Archive for Jack Teagarden

Keys, Blues, a House, and an Infirmary

Posted in Music with tags , , , , on November 7, 2021 by telescoper
Scott’s Corner

I’m not finding very much time these days to continue trying to teach myself how to play the piano but I thought I’d share a quick post that probably only demonstrates how little I know about music.

The other day I decided to try to play The House of the Rising Sun without the music, i.e. by ear. Knowing that it is basically an 8-bar blues for which I thought I could easily figure out the chords I looked up what key it should be played in. Google confidently told me this:

So I set about trying to pick out the melody in that key, but I couldn’t get it to sound right at all (even allowing for the fact that my piano is a bit out of tune). Then I realized that it’s not really in F Major at all. It’s actually in D Minor (the relative minor of F Major, so it also has the same B flat but with a scale that starts on A rather than F). Transposing the chords into D Minor makes it sound much more moody. It can also be played in A Minor as demonstrated by the Modern Jazz Quartet whose Blues in A Minor is unmistakably the same tune:

Anyway, fooling around with 8 bar blues in different keys I tried F Minor and it struck me that there was a marked similarity between House of the Rising Sun and another famous 8-bar blues St James Infirmary. In fact you can sing the lyrics to St James Infirmary quite easily to the tune of House of the Rising Sun.

Both of these tunes have very old origins: Jack Teagarden, for example, introduced his classic 1947 live performance of St James Infirmary with the words “the oldest blues I ever heard”. I always assumed both these tunes referred to real places, but that seems wrong too. There was no “House in New Orleans” they called the Rising Sun, nor was there a St James Infirmary. They are not the same song, and neither started off as an 8-bar blues, but they do have elements in common and may be derived from a common ancestor.

The most famous version of The House of the Rising Sun is the 1964 hit by Eric Burdon with the Animals (including Alan Price on keyboards, who did the arrangement):

Interestingly, Eric Burdon and the Animals made a much less famous version of St James Infirmary in 1968 which I think demonstrates the similarity between the two tunes:

Chuck Berry on a Summer’s Day

Posted in Music with tags , , , , , , , on October 19, 2016 by telescoper

I was meaning to post this yesterday about Chuck Berry to mark his 90th Birthday. I’m putting it here as a bit of an oddity but I hope you find it interesting.

Chuck Berry appeared in Bert Stern’s classic film Jazz on Summer’s Day which was filmed at the 1958 Newport Jazz Festival. He performed on that occasion with a pick-up band called the Newport All-Stars, and the number that made it into the film was Sweet Little Sixteen, a tune that he actually wrote. I find two things fascinating about this performance. One is that the “backing band” is a stellar group of Jazz legends: the drummer is the great Jo Jones (who led the lightly swinging rhythm section of the great Count Basie band of the 1930s); the trumpeter is Buck Clayton, another Basie alumnus; and the trombonist is none other than Jack Teagarden. To a Jazz fan like myself, the talents of these musicians are totally wasted: they seem somewhat bemused by Chuck Berry’s gyrations on stage as well as bored by the material. When the time comes for the improvised solos that a jazz audience demands, only the relatively unknown clarinettist Rudy Rutherford – usually a tenor saxophonist who played with a number of bands, including Count Basie’s – was prepared to stand up and be counted, his strange effort is evidently a source of great amusement to the rest of the band, but at least he got into the spirit!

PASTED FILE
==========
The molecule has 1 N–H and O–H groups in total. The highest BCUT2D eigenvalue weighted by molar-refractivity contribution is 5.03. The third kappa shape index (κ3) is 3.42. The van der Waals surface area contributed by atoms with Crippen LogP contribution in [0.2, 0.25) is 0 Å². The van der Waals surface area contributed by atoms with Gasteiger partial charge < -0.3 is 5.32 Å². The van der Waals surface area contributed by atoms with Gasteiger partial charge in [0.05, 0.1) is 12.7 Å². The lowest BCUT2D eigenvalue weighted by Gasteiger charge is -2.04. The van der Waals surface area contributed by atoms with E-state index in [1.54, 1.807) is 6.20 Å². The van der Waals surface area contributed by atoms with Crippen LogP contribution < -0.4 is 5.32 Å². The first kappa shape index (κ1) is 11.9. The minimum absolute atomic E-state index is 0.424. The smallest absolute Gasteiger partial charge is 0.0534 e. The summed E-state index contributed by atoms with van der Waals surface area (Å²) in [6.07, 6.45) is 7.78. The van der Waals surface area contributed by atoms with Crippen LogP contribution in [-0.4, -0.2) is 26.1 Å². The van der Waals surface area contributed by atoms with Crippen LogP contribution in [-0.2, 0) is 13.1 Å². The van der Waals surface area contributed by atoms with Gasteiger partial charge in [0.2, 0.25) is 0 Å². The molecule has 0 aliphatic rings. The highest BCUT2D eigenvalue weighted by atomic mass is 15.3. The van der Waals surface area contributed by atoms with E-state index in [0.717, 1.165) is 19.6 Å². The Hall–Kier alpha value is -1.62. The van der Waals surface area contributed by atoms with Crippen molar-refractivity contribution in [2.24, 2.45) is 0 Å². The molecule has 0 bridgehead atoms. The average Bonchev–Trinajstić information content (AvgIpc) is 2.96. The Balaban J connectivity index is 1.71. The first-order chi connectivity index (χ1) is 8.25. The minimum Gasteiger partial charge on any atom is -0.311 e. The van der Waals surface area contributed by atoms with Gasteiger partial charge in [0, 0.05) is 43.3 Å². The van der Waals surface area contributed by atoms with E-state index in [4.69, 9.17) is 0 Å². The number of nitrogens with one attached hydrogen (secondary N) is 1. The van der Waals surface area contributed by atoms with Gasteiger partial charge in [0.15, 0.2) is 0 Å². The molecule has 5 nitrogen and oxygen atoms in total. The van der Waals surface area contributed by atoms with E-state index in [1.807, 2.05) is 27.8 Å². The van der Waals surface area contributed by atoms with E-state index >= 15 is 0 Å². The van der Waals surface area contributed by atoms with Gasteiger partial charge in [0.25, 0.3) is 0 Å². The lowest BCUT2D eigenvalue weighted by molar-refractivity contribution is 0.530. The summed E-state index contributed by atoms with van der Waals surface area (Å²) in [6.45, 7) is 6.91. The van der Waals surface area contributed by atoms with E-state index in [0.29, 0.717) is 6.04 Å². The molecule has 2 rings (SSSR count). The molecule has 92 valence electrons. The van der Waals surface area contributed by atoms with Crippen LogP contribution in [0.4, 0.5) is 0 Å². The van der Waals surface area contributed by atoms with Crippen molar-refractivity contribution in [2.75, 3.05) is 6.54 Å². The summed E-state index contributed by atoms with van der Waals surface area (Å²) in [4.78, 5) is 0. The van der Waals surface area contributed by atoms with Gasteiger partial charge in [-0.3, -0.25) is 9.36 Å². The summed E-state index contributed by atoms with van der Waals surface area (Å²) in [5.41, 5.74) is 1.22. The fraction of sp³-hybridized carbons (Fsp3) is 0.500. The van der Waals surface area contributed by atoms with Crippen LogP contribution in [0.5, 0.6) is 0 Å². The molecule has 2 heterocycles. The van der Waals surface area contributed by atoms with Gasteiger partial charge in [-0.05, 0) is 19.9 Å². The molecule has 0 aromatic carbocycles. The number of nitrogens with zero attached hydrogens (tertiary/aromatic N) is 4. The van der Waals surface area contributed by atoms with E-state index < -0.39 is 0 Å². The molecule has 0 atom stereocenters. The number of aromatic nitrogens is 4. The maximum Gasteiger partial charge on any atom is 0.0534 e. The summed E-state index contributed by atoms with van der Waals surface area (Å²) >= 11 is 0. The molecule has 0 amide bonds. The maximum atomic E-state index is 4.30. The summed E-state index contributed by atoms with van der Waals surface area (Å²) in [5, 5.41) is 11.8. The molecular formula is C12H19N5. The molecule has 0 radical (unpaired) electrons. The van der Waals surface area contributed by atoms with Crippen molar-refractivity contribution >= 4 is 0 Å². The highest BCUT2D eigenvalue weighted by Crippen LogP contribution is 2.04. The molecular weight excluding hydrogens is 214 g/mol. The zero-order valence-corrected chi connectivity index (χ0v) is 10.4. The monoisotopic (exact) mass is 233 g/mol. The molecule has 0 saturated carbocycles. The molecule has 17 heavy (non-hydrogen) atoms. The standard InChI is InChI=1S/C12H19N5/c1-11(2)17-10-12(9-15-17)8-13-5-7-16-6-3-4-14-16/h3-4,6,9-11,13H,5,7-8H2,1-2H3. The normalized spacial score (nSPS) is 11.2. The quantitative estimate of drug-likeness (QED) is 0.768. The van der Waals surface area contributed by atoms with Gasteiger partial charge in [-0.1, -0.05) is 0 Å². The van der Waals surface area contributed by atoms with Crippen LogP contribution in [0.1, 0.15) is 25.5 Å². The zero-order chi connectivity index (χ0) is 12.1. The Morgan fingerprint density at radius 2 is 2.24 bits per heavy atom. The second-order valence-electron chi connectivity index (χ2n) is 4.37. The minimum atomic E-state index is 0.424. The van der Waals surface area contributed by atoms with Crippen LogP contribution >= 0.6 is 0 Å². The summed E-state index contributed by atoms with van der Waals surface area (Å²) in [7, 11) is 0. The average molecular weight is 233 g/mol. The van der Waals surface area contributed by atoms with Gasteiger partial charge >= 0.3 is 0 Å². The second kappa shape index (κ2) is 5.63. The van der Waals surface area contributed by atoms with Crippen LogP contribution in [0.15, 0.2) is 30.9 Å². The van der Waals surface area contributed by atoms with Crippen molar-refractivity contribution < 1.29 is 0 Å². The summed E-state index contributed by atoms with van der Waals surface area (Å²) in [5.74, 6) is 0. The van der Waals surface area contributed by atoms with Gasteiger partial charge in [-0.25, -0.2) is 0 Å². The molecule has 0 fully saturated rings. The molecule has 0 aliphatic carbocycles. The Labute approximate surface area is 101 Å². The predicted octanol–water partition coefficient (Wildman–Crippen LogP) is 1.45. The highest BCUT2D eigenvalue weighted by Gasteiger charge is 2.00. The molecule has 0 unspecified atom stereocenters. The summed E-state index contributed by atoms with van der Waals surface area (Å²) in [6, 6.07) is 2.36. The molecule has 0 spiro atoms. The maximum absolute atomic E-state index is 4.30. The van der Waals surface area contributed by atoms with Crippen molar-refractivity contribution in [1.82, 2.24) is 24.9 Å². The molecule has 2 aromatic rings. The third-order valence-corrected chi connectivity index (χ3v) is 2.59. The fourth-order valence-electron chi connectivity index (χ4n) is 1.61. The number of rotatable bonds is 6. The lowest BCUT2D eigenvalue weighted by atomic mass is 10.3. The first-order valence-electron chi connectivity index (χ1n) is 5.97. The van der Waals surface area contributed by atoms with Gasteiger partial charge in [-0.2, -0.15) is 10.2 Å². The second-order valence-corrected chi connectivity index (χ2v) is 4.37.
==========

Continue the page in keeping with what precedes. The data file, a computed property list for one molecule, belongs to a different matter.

The other fascinating thing is what a historical document this is. During the 1950s Jazz was beginning to lose out to Rock and Roll in the popularity stakes, hence the plan of booking Chuck Berry to boost the audience figures at the Newport Jazz Festival. The tension on stage is almost palpable and even Chuck Berry occasionally looks a bit embarrassed by the whole thing. But it’s also a wonderfully observed portrayal of the styles of the time, especially through the audience shots. I wonder what happened to the cute couple dancing to this performance?

Anyway, belated best wishes on his 90th Birthday, here’s Chuck Berry recorded live 58 years ago at the Newport Jazz Festival in 1958, singing and playing Sweet Little Sixteen.

 

P.S. I forgot to mention the superb photography.